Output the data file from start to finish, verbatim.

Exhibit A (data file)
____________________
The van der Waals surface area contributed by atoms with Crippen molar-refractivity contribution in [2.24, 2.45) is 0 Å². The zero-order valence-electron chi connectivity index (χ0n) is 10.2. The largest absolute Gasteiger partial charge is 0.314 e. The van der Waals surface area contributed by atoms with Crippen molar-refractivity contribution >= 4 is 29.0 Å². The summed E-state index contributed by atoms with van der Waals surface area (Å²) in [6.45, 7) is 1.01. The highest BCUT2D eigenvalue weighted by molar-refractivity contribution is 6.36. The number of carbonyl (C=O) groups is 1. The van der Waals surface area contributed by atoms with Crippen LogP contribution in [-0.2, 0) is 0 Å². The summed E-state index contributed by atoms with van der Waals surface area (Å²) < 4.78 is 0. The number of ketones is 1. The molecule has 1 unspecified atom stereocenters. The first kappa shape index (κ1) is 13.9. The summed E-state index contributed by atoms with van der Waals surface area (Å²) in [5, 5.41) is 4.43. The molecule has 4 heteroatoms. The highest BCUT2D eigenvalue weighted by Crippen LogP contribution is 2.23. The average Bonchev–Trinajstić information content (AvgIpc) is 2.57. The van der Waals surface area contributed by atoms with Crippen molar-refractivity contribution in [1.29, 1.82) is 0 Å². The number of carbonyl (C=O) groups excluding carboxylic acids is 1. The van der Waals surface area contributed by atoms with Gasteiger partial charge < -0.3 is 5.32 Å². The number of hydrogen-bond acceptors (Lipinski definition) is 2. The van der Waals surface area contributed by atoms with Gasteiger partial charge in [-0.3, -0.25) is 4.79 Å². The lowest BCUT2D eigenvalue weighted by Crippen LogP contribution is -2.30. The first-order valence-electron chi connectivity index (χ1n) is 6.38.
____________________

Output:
The van der Waals surface area contributed by atoms with Crippen molar-refractivity contribution in [2.24, 2.45) is 0 Å². The zero-order valence-electron chi connectivity index (χ0n) is 10.2. The largest absolute Gasteiger partial charge is 0.314 e. The van der Waals surface area contributed by atoms with Crippen molar-refractivity contribution >= 4 is 29.0 Å². The summed E-state index contributed by atoms with van der Waals surface area (Å²) in [6.45, 7) is 1.01. The highest BCUT2D eigenvalue weighted by molar-refractivity contribution is 6.36. The number of carbonyl (C=O) groups is 1. The van der Waals surface area contributed by atoms with Crippen LogP contribution in [-0.2, 0) is 0 Å². The summed E-state index contributed by atoms with van der Waals surface area (Å²) < 4.78 is 0. The number of ketones is 1. The molecule has 1 unspecified atom stereocenters. The first kappa shape index (κ1) is 13.9. The summed E-state index contributed by atoms with van der Waals surface area (Å²) in [5, 5.41) is 4.43. The molecule has 4 heteroatoms. The highest BCUT2D eigenvalue weighted by Crippen LogP contribution is 2.23. The average Bonchev–Trinajstić information content (AvgIpc) is 2.57. The van der Waals surface area contributed by atoms with Crippen molar-refractivity contribution in [1.29, 1.82) is 0 Å². The number of carbonyl (C=O) groups excluding carboxylic acids is 1. The van der Waals surface area contributed by atoms with Gasteiger partial charge < -0.3 is 5.32 Å². The number of hydrogen-bond acceptors (Lipinski definition) is 2. The van der Waals surface area contributed by atoms with Gasteiger partial charge in [-0.3, -0.25) is 4.79 Å². The lowest BCUT2D eigenvalue weighted by Crippen LogP contribution is -2.30. The first-order valence-electron chi connectivity index (χ1n) is 6.38.